After reading Moderately Valuable Cliché, reader Nicholas Levin got in touch to recommend that I look at the back of my Smalltalk-80 books. Here’s the blue one.
The first book mentioned in “Other books in the … Series” is the red book, “Smalltalk-80: The Interactive Programming Environment”. The third is the green book, “Smalltalk-80: Bits of History, Words of Advice”. But the middle one? “Smalltalk-80: Creating a User Interface and Graphical Applications”? No-one ever assigned that one a colour. It was never published.
Discussions of the book in
comp.lang.smalltalk in 1986 indicate that it was a manifesto for Model-View-Controller, promoting and describing the pattern for building Smalltalk applications. The thread instead recommends looking at Chapter 9 of a book that has been mentioned on this blog before: Object-Oriented Programming: an evolutionary approach by Brad Cox. More on that later.
So the idea behind MVC was well-known in the Smalltalk user community, but the principle was not documented by the Smalltalk team themselves (as far as I know: it’s possible there are documents I haven’t found) until Adele Goldberg left and founded ParcPlace with others at the end of the 1980s.
Levin also pointed me at a couple of other resources. In this interview for the Computer History Museum, Adele Goldberg confirms that the missing book was “to be an applications level book which was basically the model-view-controller metaphor”.
In an interview for the IEEE Global History Network, Goldberg explains how the whole concept of the Dynabook was to allow people to model real-world problems on their portable computers:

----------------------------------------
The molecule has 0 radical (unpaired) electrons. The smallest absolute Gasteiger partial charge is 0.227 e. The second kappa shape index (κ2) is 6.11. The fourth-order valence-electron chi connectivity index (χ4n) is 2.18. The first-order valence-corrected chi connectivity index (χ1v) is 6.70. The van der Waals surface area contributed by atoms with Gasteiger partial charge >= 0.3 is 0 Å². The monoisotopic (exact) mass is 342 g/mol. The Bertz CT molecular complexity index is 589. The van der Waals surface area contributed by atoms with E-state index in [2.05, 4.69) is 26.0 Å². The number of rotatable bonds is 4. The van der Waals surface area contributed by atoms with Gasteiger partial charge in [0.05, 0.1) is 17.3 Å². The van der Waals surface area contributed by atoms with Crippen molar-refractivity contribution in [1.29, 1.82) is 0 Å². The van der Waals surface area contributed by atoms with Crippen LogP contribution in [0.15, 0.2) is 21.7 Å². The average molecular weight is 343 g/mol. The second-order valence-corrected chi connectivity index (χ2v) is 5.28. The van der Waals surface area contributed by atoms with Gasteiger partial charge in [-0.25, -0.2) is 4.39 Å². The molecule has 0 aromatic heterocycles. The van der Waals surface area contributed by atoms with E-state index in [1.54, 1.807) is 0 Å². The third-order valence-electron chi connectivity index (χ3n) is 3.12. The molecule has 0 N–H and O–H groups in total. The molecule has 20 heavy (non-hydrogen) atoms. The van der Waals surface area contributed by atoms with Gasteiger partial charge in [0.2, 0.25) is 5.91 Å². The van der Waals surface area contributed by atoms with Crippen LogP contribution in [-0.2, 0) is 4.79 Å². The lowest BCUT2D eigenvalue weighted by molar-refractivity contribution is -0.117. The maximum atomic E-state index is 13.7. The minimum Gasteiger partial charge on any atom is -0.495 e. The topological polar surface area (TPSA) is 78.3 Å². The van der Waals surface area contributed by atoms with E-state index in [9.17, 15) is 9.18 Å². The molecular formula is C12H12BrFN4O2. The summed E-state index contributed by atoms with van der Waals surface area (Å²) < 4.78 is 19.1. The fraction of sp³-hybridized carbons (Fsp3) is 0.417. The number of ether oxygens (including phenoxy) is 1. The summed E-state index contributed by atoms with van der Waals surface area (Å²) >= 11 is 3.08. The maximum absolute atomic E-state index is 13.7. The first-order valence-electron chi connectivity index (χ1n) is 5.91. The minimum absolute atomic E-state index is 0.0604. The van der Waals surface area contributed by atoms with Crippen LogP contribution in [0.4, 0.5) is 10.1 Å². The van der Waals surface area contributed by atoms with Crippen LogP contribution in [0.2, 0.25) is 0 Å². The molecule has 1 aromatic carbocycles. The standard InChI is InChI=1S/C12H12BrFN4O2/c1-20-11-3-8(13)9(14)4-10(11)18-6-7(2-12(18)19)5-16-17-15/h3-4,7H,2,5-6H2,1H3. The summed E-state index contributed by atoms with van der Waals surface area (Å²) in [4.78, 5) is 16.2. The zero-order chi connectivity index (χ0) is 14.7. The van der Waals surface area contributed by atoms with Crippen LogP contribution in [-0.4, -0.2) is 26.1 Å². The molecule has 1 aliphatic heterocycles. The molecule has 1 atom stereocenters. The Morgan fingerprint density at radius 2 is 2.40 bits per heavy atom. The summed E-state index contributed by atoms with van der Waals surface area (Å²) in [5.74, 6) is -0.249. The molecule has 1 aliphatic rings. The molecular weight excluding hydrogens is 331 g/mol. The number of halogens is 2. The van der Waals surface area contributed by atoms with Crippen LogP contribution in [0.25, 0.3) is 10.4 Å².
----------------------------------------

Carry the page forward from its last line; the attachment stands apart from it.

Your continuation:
That’s what we thought it was, a PDP-10, which is lightweight compared to what we have now. It was going to be there, like a notepad, but it was going to be a computational-based device that allowed you to build models of the world and test your understanding of the world. What students who succeed really do is, they interact with teachers and parents and other people—and it could be other students—who challenge the models they build of their world; and this is true whether it’s science, math, or social studies: that you’re constantly constructing and deconstructing. And when someone really pushes you to think about your models, make the models explicit, talk about those models, and be able to build those models and then challenge those models—I mean, every well educated person I know remembers in their childhood that that was what was going on all the time.
In other words, Smalltalk is the programming equivalent of “[taking] apart engines and [putting] them back together again, to understand how things work”.
The long time over which the books were written and the fact that the system was being designed in reaction to problems found in documenting it (“In order to get the language book done we kind of organized ourselves so that Dan Ingalls and I, we’d have an aspect of the system we’d need to agree on like, what would be the collection classes? How would you provide collections?”) explains why the blue book’s
FinancialHistory example can have no MVC, the red book briefly mentions MVC, and the authors of the ParcPlace paper, looking back, can remember it as a key part of the sample. Perhaps that example was eventually fleshed out for the unprinted book, or was developed further for another reason beyond the publication of the blue book.
We also have a possible reason for the subsequent diversity of interpretations of MVC among applications developers. With no primary reference for the original intention behind MVC, as the Addison-Wesley book was unwritten, people guessed at what Model-View-Controller meant from the bits and pieces that were published or discussed in the community.